CBP Works To Keep Valentine’s Day Flowers Pest-Free

CBP Agriculture Experts Ensure Valentine's Day Flowers Are Disease-Free

CBP Works To Keep Valentine’s Day Flowers Pest-Free


Washington – U.S. Customs and Border Protection Agricultural experts across the U.S. are busy digging and shaking cut flower shipments to make sure Valentine’s Day flowers are safe for the American public.

Cut flower inspectionValentine’s Day, Mother’s Day and Easter Holidays
Weekends are CBP’s busiest time of year
agricultural expert.

John Sagle, Acting Executive Director of CBP Agricultural Programs and Trade Liaison, said: “With flowers in high demand on Valentine’s Day, this season will see a significant increase in flower shipments, making it a very busy time for CBP agricultural experts. “Even during the COVID-19 pandemic, the number of imported flowers has not slowed down. Our agricultural experts are always on call to ensure that imported flower arrangements are free of insects, diseases and pests.”

Traditionally, Valentine’s Day, Mother’s Day and the Easter holiday weekend are the busiest times of the year for CBP agricultural experts. CBP agricultural experts are the last line of defense against the introduction of insects, pests and diseases into the United States. In January 2022 alone, they inspected more than 382,000 batches of cut flowers from Europe, Africa and South America, intercepting 628 different species of important pests.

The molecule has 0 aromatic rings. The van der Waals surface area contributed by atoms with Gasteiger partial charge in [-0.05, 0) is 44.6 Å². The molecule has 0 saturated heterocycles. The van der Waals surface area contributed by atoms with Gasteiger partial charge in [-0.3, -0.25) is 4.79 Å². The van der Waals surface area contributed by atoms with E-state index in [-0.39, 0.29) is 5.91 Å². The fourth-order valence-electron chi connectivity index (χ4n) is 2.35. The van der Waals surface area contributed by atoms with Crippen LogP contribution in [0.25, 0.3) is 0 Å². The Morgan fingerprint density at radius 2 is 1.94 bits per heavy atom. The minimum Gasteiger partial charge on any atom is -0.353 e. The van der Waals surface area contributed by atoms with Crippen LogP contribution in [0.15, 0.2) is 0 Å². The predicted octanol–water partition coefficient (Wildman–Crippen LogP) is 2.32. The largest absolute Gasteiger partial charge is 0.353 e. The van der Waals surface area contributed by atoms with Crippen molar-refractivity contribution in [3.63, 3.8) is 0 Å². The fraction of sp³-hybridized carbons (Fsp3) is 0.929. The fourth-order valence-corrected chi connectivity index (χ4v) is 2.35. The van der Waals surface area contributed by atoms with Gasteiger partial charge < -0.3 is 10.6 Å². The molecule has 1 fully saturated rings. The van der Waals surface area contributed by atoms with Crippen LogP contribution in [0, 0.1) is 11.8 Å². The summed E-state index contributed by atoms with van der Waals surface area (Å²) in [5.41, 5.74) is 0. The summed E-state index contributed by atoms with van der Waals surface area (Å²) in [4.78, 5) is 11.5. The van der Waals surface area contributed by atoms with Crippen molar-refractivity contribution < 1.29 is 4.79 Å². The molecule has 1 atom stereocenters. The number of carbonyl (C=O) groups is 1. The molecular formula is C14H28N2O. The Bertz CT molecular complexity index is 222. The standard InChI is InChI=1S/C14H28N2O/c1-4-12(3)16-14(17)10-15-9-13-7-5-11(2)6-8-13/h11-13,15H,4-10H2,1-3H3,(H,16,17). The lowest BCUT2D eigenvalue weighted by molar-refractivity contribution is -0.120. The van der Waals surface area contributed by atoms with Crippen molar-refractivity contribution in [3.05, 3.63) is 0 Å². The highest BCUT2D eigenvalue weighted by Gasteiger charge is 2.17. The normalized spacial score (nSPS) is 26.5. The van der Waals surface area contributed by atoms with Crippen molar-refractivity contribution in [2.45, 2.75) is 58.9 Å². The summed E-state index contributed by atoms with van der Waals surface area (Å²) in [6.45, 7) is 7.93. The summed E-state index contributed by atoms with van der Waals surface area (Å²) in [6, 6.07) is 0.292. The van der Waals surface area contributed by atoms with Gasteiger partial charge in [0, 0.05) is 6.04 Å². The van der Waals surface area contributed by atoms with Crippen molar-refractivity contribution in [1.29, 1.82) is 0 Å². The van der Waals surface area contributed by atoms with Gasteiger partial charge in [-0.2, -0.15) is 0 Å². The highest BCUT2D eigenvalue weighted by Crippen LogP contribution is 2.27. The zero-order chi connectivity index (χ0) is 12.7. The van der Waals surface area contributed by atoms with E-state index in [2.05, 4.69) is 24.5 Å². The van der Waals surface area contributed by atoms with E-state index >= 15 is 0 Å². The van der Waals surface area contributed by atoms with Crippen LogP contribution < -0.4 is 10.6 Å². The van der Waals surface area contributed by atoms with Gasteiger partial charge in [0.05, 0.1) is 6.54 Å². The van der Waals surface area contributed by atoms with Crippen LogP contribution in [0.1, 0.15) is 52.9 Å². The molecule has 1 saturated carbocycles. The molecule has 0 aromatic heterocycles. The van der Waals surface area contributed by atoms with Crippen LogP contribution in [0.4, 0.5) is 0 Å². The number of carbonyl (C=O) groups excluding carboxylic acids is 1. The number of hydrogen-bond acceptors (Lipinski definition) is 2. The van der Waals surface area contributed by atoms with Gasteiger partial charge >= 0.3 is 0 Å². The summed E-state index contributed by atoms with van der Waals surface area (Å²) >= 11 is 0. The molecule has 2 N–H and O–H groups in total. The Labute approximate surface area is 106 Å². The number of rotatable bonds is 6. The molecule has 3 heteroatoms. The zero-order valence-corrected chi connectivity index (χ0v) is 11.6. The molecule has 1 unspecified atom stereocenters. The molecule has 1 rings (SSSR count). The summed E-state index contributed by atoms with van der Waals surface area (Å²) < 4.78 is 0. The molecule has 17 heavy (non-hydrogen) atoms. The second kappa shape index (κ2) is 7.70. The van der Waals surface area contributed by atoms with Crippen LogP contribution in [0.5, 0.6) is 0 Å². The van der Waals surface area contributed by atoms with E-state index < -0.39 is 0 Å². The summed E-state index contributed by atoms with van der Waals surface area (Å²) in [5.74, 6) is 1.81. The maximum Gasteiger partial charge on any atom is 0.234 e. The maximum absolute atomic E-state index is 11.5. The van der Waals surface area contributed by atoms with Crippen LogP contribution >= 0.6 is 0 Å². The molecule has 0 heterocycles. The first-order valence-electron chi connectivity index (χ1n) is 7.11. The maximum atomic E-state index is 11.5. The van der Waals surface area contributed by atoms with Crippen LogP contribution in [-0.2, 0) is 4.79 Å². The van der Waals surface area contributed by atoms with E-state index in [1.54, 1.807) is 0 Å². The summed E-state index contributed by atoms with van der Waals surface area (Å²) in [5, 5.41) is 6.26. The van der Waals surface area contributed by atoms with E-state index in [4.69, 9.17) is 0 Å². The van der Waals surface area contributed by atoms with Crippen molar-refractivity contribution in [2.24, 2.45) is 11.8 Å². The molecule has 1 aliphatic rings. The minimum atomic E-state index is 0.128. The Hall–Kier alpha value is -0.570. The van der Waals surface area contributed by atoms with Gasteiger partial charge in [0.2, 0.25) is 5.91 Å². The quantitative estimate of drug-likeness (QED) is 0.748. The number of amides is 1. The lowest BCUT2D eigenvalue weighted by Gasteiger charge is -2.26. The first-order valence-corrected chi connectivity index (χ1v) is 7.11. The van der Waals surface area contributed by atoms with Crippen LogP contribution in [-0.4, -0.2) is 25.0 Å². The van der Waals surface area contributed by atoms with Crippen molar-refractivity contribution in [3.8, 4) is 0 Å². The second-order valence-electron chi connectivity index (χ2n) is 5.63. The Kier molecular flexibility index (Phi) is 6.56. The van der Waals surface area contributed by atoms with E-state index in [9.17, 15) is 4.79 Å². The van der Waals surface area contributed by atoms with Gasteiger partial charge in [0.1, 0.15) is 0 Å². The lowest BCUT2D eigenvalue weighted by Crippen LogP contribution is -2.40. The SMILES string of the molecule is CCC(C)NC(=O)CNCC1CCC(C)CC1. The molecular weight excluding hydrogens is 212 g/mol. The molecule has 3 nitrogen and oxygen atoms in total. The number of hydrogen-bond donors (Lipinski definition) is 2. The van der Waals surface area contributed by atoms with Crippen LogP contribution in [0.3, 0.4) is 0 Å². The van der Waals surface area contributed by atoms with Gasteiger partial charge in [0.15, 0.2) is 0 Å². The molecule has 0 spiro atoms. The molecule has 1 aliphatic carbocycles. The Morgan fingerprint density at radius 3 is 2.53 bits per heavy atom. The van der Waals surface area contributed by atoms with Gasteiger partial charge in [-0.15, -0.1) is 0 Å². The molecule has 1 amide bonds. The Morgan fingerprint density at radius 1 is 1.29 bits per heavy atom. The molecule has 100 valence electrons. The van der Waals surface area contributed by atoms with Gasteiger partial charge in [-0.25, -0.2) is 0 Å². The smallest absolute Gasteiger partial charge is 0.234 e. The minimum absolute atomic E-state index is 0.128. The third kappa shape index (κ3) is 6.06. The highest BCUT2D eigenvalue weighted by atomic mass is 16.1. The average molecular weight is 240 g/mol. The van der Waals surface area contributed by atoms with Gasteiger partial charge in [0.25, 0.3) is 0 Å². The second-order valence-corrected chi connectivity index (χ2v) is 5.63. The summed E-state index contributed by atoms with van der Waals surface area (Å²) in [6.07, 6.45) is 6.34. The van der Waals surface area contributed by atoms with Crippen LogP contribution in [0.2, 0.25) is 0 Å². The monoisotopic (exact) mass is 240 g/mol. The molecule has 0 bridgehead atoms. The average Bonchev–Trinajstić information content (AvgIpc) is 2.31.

Of the more than 497,700,000 rhizomes, the largest number of rhizomes came from Colombia, most of which were shipped through Miami International Airport. The most popular flowers include roses, mixed bouquets and chrysanthemums.

While it is not illegal to import flowers from other countries, certain flowers and plant material commonly found in flower arrangements are restricted because they may carry plant pests and diseases that could cause damage to U.S. agriculture. One pest can cause millions of dollars in damage to a nation’s crops. The Noctuidae, or owl moths, include more than 35,000 known species, according to the Animal and Plant Health Inspection Service, and are reported to feed on a range of herbs, shrubs and trees, including crops such as beans and plants. corn.

Check for pestsCBP agricultural experts inspect flower buds
for pests.

CBP recommends that those wishing to import flowers, plant material, and other agricultural products consult the CBP Information Center section of the CBP website before traveling, or call (877) 227-5511. Travelers should also declare all items acquired abroad to CBP officials to avoid civil or criminal penalties and reduce the risk of bringing pests and diseases into the United States. CBP now offers the CBP One mobile app, which allows travelers to request a variety of CBP services, including produce inspections. The CBP One app is available for free download from the Apple App Store or Google Play.

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